8. Datasets – Taking time to define the right dataset is key to find the best pair of the ad and the best converting users. Which data sets are being used to target audiences? Where are the datasets coming from? Is there historic performance of this particular dataset? Are different datasets for the same audiences being tested and compared to each other? Are you comparing an audience buy versus a non-audience buy?
9. Buying – Where possible look to lead on the attribution conversation and build an attribution framework that allows you to understand the incremental value of all channels. How is the media being bought? Which tech is being used and why? What buying models are being used? Are these congruent with your KPIs and objectives? Are they designed to give the campaign the greatest performance?
10. Tech – Consider and ask about the tech being used across the supply chain. Who owns the tech? Do you as a client have visibility in to the DSPs and SSPs being used? Do you have read only visibility on these platforms to see how things are set up? Do you have access to the analytics suite being used? We strongly recommend securing a level of visibility, so that even if the tech used is not on your paperwork, you have transparency on your media.
11. Optimisation – what is the media being optimised towards and does this relate to the KPIs? What is the cadence of optimisation? Are there potential issues in optimisation such as targeting audiences who are more predisposed to specific actions? Are optimisations simply capturing buyers who were already on their journey? Consider running incremental lift studies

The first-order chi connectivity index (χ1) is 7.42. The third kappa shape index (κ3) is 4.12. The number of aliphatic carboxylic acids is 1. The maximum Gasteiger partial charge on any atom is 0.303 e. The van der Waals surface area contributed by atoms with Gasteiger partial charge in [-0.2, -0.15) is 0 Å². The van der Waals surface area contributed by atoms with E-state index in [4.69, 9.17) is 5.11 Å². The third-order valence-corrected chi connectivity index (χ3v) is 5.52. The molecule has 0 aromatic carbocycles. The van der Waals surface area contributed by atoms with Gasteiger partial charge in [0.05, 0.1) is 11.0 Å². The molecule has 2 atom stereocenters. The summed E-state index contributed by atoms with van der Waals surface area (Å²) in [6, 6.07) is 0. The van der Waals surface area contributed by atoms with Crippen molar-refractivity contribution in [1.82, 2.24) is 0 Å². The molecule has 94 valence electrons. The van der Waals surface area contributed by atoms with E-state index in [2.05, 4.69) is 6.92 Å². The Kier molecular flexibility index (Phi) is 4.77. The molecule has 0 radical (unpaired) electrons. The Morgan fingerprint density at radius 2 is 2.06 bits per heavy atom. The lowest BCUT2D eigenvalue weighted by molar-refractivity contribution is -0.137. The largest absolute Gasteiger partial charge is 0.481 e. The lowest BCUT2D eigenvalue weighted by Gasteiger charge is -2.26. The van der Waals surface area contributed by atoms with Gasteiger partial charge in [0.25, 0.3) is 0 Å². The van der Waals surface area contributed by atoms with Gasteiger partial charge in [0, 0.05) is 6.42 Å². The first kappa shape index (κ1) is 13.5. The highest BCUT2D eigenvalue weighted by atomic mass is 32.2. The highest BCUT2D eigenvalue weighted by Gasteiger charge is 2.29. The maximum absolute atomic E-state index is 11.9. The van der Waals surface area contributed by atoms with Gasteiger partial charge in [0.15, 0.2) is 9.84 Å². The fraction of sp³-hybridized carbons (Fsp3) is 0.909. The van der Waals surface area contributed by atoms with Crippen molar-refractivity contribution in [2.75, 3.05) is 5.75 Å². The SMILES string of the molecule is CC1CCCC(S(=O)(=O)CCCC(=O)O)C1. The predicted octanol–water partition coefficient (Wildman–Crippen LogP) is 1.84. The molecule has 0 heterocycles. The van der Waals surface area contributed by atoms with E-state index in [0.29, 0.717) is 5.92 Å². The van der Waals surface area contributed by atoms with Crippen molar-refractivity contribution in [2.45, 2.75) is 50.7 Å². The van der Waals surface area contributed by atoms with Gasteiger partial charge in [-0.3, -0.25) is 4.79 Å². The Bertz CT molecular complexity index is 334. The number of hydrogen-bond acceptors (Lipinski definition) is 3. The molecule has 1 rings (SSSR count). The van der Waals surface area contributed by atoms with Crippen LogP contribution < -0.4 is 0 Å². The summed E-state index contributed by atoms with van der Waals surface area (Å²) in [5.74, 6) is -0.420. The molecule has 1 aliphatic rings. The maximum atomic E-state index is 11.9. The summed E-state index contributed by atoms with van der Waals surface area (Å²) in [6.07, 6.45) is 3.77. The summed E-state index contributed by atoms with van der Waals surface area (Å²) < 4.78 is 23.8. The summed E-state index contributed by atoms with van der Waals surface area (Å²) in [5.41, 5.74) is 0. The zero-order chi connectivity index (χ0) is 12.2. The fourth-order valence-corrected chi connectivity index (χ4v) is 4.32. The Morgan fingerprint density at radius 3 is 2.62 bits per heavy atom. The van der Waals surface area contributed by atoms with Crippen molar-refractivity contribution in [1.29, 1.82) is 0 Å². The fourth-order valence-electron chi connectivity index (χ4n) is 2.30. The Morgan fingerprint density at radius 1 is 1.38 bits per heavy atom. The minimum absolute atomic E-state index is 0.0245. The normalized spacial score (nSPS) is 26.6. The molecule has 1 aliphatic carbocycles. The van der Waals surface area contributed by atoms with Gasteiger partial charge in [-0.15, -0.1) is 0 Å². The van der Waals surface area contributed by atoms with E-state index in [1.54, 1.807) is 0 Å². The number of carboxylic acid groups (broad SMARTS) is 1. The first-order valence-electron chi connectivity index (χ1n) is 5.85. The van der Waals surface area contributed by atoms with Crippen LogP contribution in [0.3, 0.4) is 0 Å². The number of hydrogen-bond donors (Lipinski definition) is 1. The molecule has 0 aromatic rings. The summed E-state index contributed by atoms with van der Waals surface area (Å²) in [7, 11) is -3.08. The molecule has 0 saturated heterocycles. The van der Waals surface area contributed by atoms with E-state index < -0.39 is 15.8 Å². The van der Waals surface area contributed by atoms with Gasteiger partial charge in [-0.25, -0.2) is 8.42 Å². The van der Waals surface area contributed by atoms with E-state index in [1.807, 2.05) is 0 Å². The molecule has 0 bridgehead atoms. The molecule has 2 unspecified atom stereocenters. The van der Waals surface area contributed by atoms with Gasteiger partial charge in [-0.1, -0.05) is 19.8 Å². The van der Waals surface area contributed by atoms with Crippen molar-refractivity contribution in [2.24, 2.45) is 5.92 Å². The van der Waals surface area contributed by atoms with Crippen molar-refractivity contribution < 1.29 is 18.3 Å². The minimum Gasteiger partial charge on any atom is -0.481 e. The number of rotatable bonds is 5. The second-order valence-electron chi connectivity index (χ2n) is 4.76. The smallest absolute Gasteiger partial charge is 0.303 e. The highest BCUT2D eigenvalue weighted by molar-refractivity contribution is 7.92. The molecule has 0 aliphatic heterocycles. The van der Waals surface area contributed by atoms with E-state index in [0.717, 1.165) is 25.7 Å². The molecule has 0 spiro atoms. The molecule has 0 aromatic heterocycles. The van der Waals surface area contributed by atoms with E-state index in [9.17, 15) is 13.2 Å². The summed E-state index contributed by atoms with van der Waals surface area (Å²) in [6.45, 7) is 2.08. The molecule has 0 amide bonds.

12. Reporting – Ensure that all of the parameters of your campaign are being reported on regularly, with rationale and insights that go beyond a simple description of the figures. is there a clear reporting structure? Which source of truth is being used in the reporting?
Your key takeaway:
Programmatic is fraught with complexity but, if managed carefully, can be a very powerful vehicle for growth. The current skills gap is an industry-wide challenge, and at present many marketers are either relying on encumbered partners or inexperienced internal teams to solve this challenge. Whichever operating model you opt for, chances are that you are undergoing some level of transformation as the channel shifts, changes, and matures. The key to success lies in having the right partners and people around you and becoming adept at change – which is now the only constant.
CvE’s Programmatic Media Consultants will help you define the right model for your brand and business. Let’s schedule a call, we would love to learn what your challenge is and become your co-pilot to help you succeed.